How does contemporary Irish poetry migrate from traditional conceptions of identity drawn on by the cultural nationalism of the Irish Literary Revival? What effects does this have on our understanding of gendered and national identity formation?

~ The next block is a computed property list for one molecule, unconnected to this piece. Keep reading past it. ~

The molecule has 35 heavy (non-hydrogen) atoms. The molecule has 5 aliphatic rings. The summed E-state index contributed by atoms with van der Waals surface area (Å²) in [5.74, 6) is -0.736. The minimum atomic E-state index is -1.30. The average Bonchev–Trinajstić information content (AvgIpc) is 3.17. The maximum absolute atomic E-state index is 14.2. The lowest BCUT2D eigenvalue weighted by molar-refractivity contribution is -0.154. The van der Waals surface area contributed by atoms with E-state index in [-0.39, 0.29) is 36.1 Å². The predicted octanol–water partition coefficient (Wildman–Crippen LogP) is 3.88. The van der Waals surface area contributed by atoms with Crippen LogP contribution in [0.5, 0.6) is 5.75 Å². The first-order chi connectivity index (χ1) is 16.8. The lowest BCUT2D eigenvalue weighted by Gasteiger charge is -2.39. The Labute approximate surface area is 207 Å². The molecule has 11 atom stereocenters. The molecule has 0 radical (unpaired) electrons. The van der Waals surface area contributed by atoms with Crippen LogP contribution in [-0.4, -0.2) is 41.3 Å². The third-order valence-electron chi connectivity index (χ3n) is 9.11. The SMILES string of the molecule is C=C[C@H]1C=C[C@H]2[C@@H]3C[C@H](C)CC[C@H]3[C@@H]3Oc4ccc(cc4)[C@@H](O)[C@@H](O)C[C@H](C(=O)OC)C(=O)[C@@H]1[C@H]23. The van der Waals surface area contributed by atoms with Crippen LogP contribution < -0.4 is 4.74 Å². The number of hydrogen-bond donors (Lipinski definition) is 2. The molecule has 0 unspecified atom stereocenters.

Chapters of this study focus on the work of Seamus Heaney, Tom Paulin, Paul Muldoon, Medbh McGuckian, Eavan Boland and Sara Berkeley. Looking at poets from North and South of the border, the book asks how does a younger generation of writers provide a response to nationality which is significantly different from their predecessors. Exploring feminist and post-colonial theorization of identity, this study interrogates the intellectual and political agenda of a new generation of Irish poets, while calling into question the implied divisions between poetry, theory and a practical politics.